Plot: Jamal (Martin Lawrence) works at a medieval themed mini-golf course, but he has little pride in what he does, as he just wants a paycheck. When a rival attraction opens nearby, he shows no concern about the course he works at and even encourages the owners to sell and run, despite her deep connection to the business. As he cleans one of the course’s moats, he suffers a head injury as he reaches for a gold item in the water, then wakes up in a strange place. At first he thinks he has somehow ended up at the new medieval attraction, as the castles and period detail are too realistic to be at the course he works at, but he soon realizes that the bump on his head has transported him back in time, to the real medieval era. He is mistaken for a royal courier and given the first class treatment, but he is also drawn into a dangerous power struggle and if his cover his blown, he could be sent to the dungeon or worse.
Entertainment Value: If you’ve ever wanted to see Martin Lawrence in a medieval setting, Black Knight is your chance and while the movie isn’t a comedy classic, it has some fun moments. The premise is a well worn one, with someone sent through time to learn a lesson, compliments of a knock on the dome. There isn’t much to this one beyond the basic concept, as it basically just follows Lawrence and lets him do his usual shtick, just in a new environment. The jokes are simple and rather predictable, so again, the main draw is Lawrence himself and the twist he puts on the material, so hopefully you’re a fan of his work. The tone is of course light and comedic, but the pace is a little on the slow side and the humor isn’t as over the top as you might expect, which I think was a mistake. The premise is pure silliness, so I think the material should have embraced that, instead of burning a good deal of time on a flimsy romance and some drama, which don’t yield much entertainment. So if you’re not a fan of Lawrence, you likely won’t be won over here, but if you appreciate his humor, albeit a toned down version, then give Black Knight a look.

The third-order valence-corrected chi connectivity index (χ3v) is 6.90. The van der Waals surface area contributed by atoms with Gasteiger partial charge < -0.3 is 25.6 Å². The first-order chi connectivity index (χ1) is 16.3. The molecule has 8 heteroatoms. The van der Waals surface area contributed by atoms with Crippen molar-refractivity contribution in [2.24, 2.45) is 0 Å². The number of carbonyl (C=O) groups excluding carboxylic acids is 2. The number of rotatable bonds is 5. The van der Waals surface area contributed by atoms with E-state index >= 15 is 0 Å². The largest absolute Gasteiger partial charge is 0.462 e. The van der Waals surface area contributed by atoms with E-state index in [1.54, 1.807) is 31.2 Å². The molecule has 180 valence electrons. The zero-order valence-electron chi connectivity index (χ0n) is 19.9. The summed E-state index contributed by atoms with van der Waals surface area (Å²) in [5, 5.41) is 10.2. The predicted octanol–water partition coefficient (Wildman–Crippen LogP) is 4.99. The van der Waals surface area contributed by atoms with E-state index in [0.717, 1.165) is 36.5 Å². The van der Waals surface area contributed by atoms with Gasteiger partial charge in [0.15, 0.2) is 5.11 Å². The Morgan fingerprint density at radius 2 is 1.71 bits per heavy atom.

As I said above, this is a vehicle for Martin Lawrence and while some talent has been put around him, this is all his show. His costars aren’t given much time to shine and he is the core of most scenes, as no real side stories unfold. This is perhaps why the pace lags somewhat, as the main narrative just doesn’t have enough material to support a feature length duration, so there’s a good deal of filler scenes. But Lawrence does what he was likely brought in to do, which is unleash his usual brand of humor, though he is a little toned down here. His manic persona still comes through and he mines his well tested tropes, but doesn’t go as over the top or aggressive as he sometimes does. This is fine if you prefer a softer approach, but given how bland the material is, his wilder side could have punched things up a little. Tom Wilkinson is fun to watch in a smaller role, with some real cringe moments, especially as he is taught some street moves by Lawrence, with hokey results. The cast also includes Daryl Mitchell, Marsha Thomason, Vincent Regan, and Kevin Conway.